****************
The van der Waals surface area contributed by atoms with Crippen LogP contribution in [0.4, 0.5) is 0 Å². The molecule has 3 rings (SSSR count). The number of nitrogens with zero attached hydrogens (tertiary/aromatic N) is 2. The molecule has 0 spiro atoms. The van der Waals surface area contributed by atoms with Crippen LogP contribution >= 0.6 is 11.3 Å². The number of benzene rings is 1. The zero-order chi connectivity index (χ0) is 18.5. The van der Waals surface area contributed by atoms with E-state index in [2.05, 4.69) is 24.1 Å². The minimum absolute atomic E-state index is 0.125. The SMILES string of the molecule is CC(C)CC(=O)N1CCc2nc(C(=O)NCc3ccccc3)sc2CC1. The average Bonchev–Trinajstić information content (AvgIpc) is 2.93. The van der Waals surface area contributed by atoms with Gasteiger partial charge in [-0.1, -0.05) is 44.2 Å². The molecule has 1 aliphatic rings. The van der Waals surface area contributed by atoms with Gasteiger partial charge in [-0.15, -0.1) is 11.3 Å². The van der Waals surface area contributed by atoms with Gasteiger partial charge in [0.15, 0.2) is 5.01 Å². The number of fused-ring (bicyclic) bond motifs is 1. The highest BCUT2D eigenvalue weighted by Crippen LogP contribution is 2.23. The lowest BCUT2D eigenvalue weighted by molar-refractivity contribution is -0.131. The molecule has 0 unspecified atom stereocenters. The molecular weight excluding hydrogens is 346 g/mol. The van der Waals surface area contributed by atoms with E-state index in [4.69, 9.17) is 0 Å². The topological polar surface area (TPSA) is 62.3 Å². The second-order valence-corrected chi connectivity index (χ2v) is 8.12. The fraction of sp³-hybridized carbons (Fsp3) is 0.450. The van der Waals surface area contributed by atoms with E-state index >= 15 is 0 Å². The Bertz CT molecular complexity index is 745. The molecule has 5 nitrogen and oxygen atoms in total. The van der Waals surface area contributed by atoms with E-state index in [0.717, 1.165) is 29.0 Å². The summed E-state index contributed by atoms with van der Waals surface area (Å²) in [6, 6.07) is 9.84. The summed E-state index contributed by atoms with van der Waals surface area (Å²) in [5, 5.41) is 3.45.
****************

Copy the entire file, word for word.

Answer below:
The van der Waals surface area contributed by atoms with Crippen LogP contribution in [0.4, 0.5) is 0 Å². The molecule has 3 rings (SSSR count). The number of nitrogens with zero attached hydrogens (tertiary/aromatic N) is 2. The molecule has 0 spiro atoms. The van der Waals surface area contributed by atoms with Crippen LogP contribution >= 0.6 is 11.3 Å². The number of benzene rings is 1. The zero-order chi connectivity index (χ0) is 18.5. The van der Waals surface area contributed by atoms with E-state index in [2.05, 4.69) is 24.1 Å². The minimum absolute atomic E-state index is 0.125. The SMILES string of the molecule is CC(C)CC(=O)N1CCc2nc(C(=O)NCc3ccccc3)sc2CC1. The average Bonchev–Trinajstić information content (AvgIpc) is 2.93. The van der Waals surface area contributed by atoms with Gasteiger partial charge in [-0.1, -0.05) is 44.2 Å². The molecule has 1 aliphatic rings. The van der Waals surface area contributed by atoms with Gasteiger partial charge in [-0.15, -0.1) is 11.3 Å². The van der Waals surface area contributed by atoms with Gasteiger partial charge in [0.15, 0.2) is 5.01 Å². The number of fused-ring (bicyclic) bond motifs is 1. The highest BCUT2D eigenvalue weighted by Crippen LogP contribution is 2.23. The lowest BCUT2D eigenvalue weighted by molar-refractivity contribution is -0.131. The molecule has 0 unspecified atom stereocenters. The molecular weight excluding hydrogens is 346 g/mol. The van der Waals surface area contributed by atoms with E-state index in [4.69, 9.17) is 0 Å². The topological polar surface area (TPSA) is 62.3 Å². The second-order valence-corrected chi connectivity index (χ2v) is 8.12. The fraction of sp³-hybridized carbons (Fsp3) is 0.450. The van der Waals surface area contributed by atoms with E-state index >= 15 is 0 Å². The Bertz CT molecular complexity index is 745. The molecule has 5 nitrogen and oxygen atoms in total. The van der Waals surface area contributed by atoms with E-state index in [0.717, 1.165) is 29.0 Å². The summed E-state index contributed by atoms with van der Waals surface area (Å²) in [6, 6.07) is 9.84. The summed E-state index contributed by atoms with van der Waals surface area (Å²) in [5, 5.41) is 3.45.